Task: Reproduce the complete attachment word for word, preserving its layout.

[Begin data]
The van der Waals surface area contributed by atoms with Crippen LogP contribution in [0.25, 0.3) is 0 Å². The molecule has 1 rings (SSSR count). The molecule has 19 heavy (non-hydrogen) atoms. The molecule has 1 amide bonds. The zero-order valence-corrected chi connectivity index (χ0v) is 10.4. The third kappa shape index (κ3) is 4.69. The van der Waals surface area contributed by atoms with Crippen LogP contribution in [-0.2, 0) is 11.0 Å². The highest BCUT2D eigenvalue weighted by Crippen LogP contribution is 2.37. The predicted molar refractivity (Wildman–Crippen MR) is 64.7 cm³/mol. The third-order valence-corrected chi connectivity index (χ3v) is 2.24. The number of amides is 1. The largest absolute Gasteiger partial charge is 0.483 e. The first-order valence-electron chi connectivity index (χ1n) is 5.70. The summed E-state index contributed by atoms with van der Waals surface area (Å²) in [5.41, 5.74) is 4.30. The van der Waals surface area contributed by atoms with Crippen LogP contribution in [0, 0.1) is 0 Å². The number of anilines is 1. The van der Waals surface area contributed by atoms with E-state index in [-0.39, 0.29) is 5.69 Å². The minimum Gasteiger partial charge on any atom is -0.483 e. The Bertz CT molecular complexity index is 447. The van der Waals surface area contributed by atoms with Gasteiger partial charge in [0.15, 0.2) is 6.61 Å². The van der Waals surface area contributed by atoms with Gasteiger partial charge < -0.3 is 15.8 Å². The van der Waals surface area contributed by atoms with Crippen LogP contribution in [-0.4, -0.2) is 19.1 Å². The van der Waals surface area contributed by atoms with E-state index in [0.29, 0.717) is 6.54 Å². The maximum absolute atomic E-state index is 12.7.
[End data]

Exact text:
The van der Waals surface area contributed by atoms with Crippen LogP contribution in [0.25, 0.3) is 0 Å². The molecule has 1 rings (SSSR count). The molecule has 19 heavy (non-hydrogen) atoms. The molecule has 1 amide bonds. The zero-order valence-corrected chi connectivity index (χ0v) is 10.4. The third kappa shape index (κ3) is 4.69. The van der Waals surface area contributed by atoms with Crippen LogP contribution in [-0.2, 0) is 11.0 Å². The highest BCUT2D eigenvalue weighted by Crippen LogP contribution is 2.37. The predicted molar refractivity (Wildman–Crippen MR) is 64.7 cm³/mol. The third-order valence-corrected chi connectivity index (χ3v) is 2.24. The number of amides is 1. The largest absolute Gasteiger partial charge is 0.483 e. The first-order valence-electron chi connectivity index (χ1n) is 5.70. The summed E-state index contributed by atoms with van der Waals surface area (Å²) in [5.41, 5.74) is 4.30. The van der Waals surface area contributed by atoms with Crippen LogP contribution in [0, 0.1) is 0 Å². The number of anilines is 1. The van der Waals surface area contributed by atoms with E-state index in [-0.39, 0.29) is 5.69 Å². The minimum Gasteiger partial charge on any atom is -0.483 e. The Bertz CT molecular complexity index is 447. The van der Waals surface area contributed by atoms with Gasteiger partial charge in [0.15, 0.2) is 6.61 Å². The van der Waals surface area contributed by atoms with Gasteiger partial charge < -0.3 is 15.8 Å². The van der Waals surface area contributed by atoms with Crippen LogP contribution in [-0.4, -0.2) is 19.1 Å². The van der Waals surface area contributed by atoms with E-state index in [0.29, 0.717) is 6.54 Å². The maximum absolute atomic E-state index is 12.7.